Checks Are Being Stolen From USPS Mailboxes: Report


Thieves are stealing checks from USPS mailboxes, reports a journalist who was targeted first-hand.

An NBC News reporter investigated increased cases of checks stolen from the mail after he became a victim of this type of fraud himself.

Rich Schapiro writes that his wife noticed a charge for nearly $3,000 on their bank account online, one day after he put a check for $2,991.83 in a USPS mailbox.

But the couple’s Bank of America account showed that the amount was paid out to Diamond Alexis Jones — a name they didn’t recognize, and certainly not the name of a former tenant the check was made out to. A picture of the check revealed a peculiar message scrawled in the memo line: “COVID expenses.”

While Schapiro was refunded by his bank, he noticed another charge a few days later, this time for $6,421.11 and made to look like it came from a business with his last name in it (“Prosperity Schapiro LLC”).

Schapiro was refunded again, but this time he closed the account. He also reported it to postal inspectors but has not received a follow-up four months later (the incidents occurred in April).

After reporting it to police in Jersey City — where he lives and it happened — Schapiro discovered that his experience was not a one-off incident.

Schapiro’s search for answers led him on a wild goose chase of questions and bouncing around from organizations deferring to other ones.

He learned how difficult it is to trace these scams to specific people, even when specific names are listed on checks.

In 2017, then-U.S. Attorney Preet Bharara enumerated all the ways criminals commit fraud through banks.

“In various iterations of the scheme, those bank accounts have belonged to the mail thieves, to complicit account holders, or to unsuspecting third parties whose debits cards or personal identifying information has been stolen,” Bharara said after eight men were charged with bank fraud and mail theft at the time.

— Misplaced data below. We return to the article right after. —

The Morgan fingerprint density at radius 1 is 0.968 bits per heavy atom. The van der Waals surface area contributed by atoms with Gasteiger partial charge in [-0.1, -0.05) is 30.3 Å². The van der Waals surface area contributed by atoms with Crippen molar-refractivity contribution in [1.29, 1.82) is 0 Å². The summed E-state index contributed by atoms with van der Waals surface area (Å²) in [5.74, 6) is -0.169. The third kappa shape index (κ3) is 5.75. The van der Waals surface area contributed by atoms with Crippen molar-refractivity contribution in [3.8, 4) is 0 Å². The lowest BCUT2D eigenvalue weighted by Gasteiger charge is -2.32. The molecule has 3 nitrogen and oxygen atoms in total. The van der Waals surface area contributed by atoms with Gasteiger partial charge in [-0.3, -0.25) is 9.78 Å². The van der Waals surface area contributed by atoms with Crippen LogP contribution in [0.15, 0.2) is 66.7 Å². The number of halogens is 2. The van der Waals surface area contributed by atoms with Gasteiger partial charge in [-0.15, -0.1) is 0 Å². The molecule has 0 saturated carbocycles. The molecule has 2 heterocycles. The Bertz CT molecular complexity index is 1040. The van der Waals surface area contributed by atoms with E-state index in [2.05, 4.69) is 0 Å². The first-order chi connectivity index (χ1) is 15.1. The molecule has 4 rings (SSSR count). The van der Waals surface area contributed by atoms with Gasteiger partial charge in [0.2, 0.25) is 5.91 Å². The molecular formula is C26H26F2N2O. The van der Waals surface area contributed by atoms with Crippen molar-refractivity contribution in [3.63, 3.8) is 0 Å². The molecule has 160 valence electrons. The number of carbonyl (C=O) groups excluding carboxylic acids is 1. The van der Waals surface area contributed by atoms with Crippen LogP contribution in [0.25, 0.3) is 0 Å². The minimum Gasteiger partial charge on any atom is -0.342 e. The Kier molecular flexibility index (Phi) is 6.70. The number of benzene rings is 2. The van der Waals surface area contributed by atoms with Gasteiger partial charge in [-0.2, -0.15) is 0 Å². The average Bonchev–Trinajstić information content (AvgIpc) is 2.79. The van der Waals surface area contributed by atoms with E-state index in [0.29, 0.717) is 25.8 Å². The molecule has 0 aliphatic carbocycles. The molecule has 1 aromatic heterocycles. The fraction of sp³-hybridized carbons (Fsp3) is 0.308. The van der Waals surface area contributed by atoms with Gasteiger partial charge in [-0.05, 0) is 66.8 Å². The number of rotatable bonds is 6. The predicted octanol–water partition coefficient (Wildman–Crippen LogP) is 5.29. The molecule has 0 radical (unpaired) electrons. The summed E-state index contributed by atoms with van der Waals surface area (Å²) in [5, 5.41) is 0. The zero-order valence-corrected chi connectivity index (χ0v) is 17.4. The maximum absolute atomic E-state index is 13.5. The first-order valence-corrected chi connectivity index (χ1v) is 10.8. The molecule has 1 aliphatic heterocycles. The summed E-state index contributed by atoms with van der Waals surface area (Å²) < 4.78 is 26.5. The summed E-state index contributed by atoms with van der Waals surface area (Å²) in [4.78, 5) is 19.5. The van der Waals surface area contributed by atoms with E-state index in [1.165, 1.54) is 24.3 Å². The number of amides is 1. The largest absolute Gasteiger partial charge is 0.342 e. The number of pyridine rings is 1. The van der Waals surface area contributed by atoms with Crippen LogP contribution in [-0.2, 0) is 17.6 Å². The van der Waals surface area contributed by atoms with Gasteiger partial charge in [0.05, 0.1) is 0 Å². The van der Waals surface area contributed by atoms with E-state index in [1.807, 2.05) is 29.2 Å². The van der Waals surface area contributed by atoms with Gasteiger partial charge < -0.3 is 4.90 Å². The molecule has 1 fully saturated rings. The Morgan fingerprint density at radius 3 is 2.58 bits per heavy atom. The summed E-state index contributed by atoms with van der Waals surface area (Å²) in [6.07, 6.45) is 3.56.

Schapiro’s questions also led him to other individuals who had been victims of similar schemes, first fellow Jersey residents who used the same mailbox he did, then people in other cities like Boston, New Orleans, and Peachtree City, Georgia.

An August 2019 Facebook post by the Peachtree City Police Department and Peachtree City Fire Rescue urged residents not to use a specific USPS box that had been repeatedly targeted.

“That’s right do not, stop, don’t do it, halt, blockade, cease, discontinue, freeze, terminate, placing any mail you don’t want stolen from the big blue mailbox in front of the United States Post Office located in Peachtree City,” the police department posted on its Facebook page.

Schapiro’s report comes at a time when there are questions surrounding the security and ability of the USPS to successfully deliver mail-in ballots for the 2020 election.

According to its police department, Los Angeles has seen a 30% increase in mail theft this year, KNX reported on Friday. Assaults on postal service workers have also increased.

Postmaster General Louis DeJoy announced Tuesday that the U.S. Postal Service will suspend its operational changes such as removing mailboxes, and processing equipment until after the presidential election on November 3.

Hoping to allay fears of Americans that USPS will not be able to handle mail-in voting, DeJoy added that there will be no changes to retail hours at Post Offices and overtime has, and will continue to be, approved as needed for workers.

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